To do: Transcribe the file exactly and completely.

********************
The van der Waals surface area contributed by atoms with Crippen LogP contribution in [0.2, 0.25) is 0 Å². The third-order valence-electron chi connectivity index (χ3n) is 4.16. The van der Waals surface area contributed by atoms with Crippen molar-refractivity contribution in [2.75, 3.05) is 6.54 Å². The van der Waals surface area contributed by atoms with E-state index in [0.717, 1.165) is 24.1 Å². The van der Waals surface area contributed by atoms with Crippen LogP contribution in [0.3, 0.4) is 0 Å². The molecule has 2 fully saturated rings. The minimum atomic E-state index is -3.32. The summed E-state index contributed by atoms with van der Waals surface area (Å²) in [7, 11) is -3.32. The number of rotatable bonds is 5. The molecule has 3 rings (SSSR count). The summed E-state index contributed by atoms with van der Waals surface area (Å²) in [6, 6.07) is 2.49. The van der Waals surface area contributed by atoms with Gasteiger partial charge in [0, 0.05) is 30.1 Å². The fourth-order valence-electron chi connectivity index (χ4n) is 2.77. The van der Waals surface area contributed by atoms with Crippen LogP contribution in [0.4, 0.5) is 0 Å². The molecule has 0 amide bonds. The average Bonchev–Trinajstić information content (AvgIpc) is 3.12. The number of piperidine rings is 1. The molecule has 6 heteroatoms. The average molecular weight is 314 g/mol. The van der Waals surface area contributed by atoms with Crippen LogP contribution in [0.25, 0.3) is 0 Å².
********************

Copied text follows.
The van der Waals surface area contributed by atoms with Crippen LogP contribution in [0.2, 0.25) is 0 Å². The third-order valence-electron chi connectivity index (χ3n) is 4.16. The van der Waals surface area contributed by atoms with Crippen molar-refractivity contribution in [2.75, 3.05) is 6.54 Å². The van der Waals surface area contributed by atoms with E-state index in [0.717, 1.165) is 24.1 Å². The van der Waals surface area contributed by atoms with Crippen LogP contribution in [0.3, 0.4) is 0 Å². The molecule has 2 fully saturated rings. The minimum atomic E-state index is -3.32. The summed E-state index contributed by atoms with van der Waals surface area (Å²) in [7, 11) is -3.32. The number of rotatable bonds is 5. The molecule has 3 rings (SSSR count). The summed E-state index contributed by atoms with van der Waals surface area (Å²) in [6, 6.07) is 2.49. The van der Waals surface area contributed by atoms with Gasteiger partial charge in [0, 0.05) is 30.1 Å². The fourth-order valence-electron chi connectivity index (χ4n) is 2.77. The van der Waals surface area contributed by atoms with Crippen LogP contribution in [0.4, 0.5) is 0 Å². The molecule has 0 amide bonds. The average Bonchev–Trinajstić information content (AvgIpc) is 3.12. The number of piperidine rings is 1. The molecule has 6 heteroatoms. The average molecular weight is 314 g/mol. The van der Waals surface area contributed by atoms with Crippen LogP contribution in [0.25, 0.3) is 0 Å².